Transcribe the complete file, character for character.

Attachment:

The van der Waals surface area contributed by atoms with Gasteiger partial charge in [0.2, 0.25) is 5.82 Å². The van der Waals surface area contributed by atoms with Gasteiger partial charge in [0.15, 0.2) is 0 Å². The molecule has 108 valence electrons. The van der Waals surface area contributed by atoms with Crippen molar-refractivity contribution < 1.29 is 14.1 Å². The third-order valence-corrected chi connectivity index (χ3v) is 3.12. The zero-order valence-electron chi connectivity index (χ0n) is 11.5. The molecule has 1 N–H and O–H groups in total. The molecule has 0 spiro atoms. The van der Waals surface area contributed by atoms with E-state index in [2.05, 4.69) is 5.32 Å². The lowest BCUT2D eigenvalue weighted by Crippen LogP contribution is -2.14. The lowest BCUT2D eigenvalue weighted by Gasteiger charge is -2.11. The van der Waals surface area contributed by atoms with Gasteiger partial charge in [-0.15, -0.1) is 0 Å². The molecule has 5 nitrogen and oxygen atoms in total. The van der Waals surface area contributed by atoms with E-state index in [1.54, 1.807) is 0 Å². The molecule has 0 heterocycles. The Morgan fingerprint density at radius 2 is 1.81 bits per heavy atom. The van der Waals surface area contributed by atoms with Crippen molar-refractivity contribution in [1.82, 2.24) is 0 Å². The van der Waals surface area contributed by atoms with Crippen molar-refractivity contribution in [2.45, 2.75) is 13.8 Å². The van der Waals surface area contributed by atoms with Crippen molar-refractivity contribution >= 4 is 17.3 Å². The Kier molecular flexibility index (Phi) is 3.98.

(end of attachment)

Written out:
The van der Waals surface area contributed by atoms with Gasteiger partial charge in [0.2, 0.25) is 5.82 Å². The van der Waals surface area contributed by atoms with Gasteiger partial charge in [0.15, 0.2) is 0 Å². The molecule has 108 valence electrons. The van der Waals surface area contributed by atoms with Crippen molar-refractivity contribution < 1.29 is 14.1 Å². The third-order valence-corrected chi connectivity index (χ3v) is 3.12. The zero-order valence-electron chi connectivity index (χ0n) is 11.5. The molecule has 1 N–H and O–H groups in total. The molecule has 0 spiro atoms. The van der Waals surface area contributed by atoms with E-state index in [2.05, 4.69) is 5.32 Å². The lowest BCUT2D eigenvalue weighted by Crippen LogP contribution is -2.14. The lowest BCUT2D eigenvalue weighted by Gasteiger charge is -2.11. The van der Waals surface area contributed by atoms with Gasteiger partial charge in [-0.15, -0.1) is 0 Å². The molecule has 5 nitrogen and oxygen atoms in total. The van der Waals surface area contributed by atoms with E-state index in [1.54, 1.807) is 0 Å². The molecule has 0 heterocycles. The Morgan fingerprint density at radius 2 is 1.81 bits per heavy atom. The van der Waals surface area contributed by atoms with Crippen molar-refractivity contribution in [1.82, 2.24) is 0 Å². The van der Waals surface area contributed by atoms with Crippen molar-refractivity contribution in [2.45, 2.75) is 13.8 Å². The van der Waals surface area contributed by atoms with Crippen molar-refractivity contribution >= 4 is 17.3 Å². The Kier molecular flexibility index (Phi) is 3.98.